In this week’s Self-Publishing News Special, ALLi News Editor Dan Holloway takes a look at uncertainty over London Book Fair and more price-fixing claims against Amazon.
In last month’s Self-publishing News podcast, Howard and I talked about Amazon’s battle with libraries. We also, inevitably, discuss whether non-fungible tokens (NFTs) are an opportunity or a minefield, or both. On tonight’s #indieauthorchat with Tim Lewis, at 8pm GMT, we’ll be talking a self-publishing 3.0 hot topic, selling direct rom an author website, with the one and only Nate Hoffelder.
London Book Fair Plans on Hold
It’s hard being an event organizer right now. Really hard. I get that. I’ve organized literary festivals, and taken part in dozens of them. And organizers across the globe have done a remarkable job of trying to keep the book world afloat. Only this week, organizers of the world’s biggest book event brand, Big Bad Wolf, announced a hybrid programme. And Mark Williams has a very interesting account of a large event in Bangladesh that has paid a heavy price for not adapting.
All of that said, Reed – the company behind many of the highest profile events in the world – seem to have struggled more than most. At the start of the pandemic, London Book Fair’s “will they, won’t they?” approach dominated the news. The failure to make a decision until the last minute on whether or not to go ahead cost a lot of stall holders a lot of money. Not to mention good will. This year, they decided to move London Book Fair to the end of June and hold it in a hybrid format. But as lockdowns in the UK aren’t due to come to an end until June 21st at best, that still places it on the cusp. And like last year, there is still no decision expected till later this month about what will actually happen.
I understand why things took so long last year. Insurance deals meant cancellation had to wait until the government forced the organizers’ hand. But a year on, insurers are more flexible. The travel industry has rolled out a whole range of “if things have to change it won’t cost you” policies to tempt people back. At some point we have to wonder if the problem is just that Reed are ditherers.
Bookstore Adds to Price Fixing Legal Woes for Amazon
And talking of courtroom battles, Amazon is under further fire. Amazon is, as I reported recently, current under investigation in several jurisdictions for price fixing. Official antitrust proceedings don’t exactly set the public pulse racing. But now a small independent bookstore has entered the fray. Nina Barrett of the Evanston store Bookends and Beginnings is pursuing Amazon. And that gives the story a personal “You’ve Got Mail” kind of twist that is much more likely to capture the imagination.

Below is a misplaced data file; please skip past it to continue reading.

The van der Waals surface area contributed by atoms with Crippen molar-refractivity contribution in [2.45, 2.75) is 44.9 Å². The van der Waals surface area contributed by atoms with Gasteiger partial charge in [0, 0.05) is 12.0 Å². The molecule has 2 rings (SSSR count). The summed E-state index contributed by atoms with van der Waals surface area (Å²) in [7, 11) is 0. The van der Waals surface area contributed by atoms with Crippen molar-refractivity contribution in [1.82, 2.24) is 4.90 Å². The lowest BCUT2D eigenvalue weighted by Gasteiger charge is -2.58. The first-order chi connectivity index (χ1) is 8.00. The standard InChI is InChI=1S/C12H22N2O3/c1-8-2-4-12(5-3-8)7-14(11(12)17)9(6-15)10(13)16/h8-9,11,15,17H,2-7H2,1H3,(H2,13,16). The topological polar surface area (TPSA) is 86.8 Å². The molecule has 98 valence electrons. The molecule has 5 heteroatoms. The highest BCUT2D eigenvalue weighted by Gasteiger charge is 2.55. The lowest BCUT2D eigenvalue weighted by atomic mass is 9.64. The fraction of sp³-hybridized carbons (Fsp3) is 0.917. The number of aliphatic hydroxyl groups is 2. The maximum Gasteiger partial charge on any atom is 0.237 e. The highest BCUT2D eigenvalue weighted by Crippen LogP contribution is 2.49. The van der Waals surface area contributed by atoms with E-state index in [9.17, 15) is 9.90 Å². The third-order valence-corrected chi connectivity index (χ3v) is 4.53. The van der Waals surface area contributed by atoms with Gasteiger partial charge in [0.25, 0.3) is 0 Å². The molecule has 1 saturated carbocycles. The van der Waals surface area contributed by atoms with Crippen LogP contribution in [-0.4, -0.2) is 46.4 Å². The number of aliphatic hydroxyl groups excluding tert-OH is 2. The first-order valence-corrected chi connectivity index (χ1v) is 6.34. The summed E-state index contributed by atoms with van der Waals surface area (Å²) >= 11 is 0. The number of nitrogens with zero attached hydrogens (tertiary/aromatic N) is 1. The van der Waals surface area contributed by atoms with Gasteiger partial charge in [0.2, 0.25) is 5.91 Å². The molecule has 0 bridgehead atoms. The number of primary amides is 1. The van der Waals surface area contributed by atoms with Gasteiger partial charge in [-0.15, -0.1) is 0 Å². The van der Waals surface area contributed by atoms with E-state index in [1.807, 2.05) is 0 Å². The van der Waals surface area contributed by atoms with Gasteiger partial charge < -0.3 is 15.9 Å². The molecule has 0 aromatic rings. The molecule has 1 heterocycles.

The basic story remains the same as it has been throughout – smaller players allege Amazon and the Big Five publishers have a deal that’s not fair. The difference is in nuance. Whereas the current antitrust cases allege that the deal keeps prices high for consumers, this case essentially claims the deal means other retailers can never compete on price. In the former case, the allegation effectively amounts to the claim that this is some kind of a cartel that suits the parties involved rather well and not consumers. In the latter case, it’s not about the effects on consumers so much as on other businesses. Amazon is being attacked from both sides.
It will be interesting to see how each pans out but my guess is the antitrust suit is the one that keeps Amazon awake because of what’s likely to happen if it’s successful – a potential break-up of parts of the business as opposed to a rap on the knuckles that might mean Jeff Bezos gets one fewer space flight.
Blurring Fiction and Non-Fiction Platforms: Novels on Medium?
I’ve reported a fair bit in the past year or so on subscription reading services as a revenue stream for writers. And one of the things I’ve noticed is that there’s a real split. On the one hand there are platforms that are, essentially, ebook and audiobook retailers – they just aren’t retailers, they’re subscription-based. And on the other hand there are platforms like Substack and Medium that are very much for non-fiction writers. That made this very interesting article stick out. It focuses on how it is possible to use Medium not only to publish but to make money from a full length novel. Well worth a read!
Maryland Libraries One Step Closer to Obtaining Compulsory Ebook Licenses
A couple of weeks ago, I reported that Maryland was seeking to introduce legislation to allow libraries the authority to be granted the licence to any ebook. I explained that publishers were worried that this was a dangerous escalation of the trade war they seem to have entered into with libraries. That worry, just like the war they are fighting, comes from the belief, yet to be supported by strong sales-based evidence, that library ebook lends eat into publishers’ sales. The legislation has now passed its first major hurdle.How will London Book Fair happen and other top #selfpub news stories for #indieauthors, in one quick read, by #ALLi News Editor Dan Holloway @agnieszkasshoes #digitaleconomy #publishingopenup Click To Tweet
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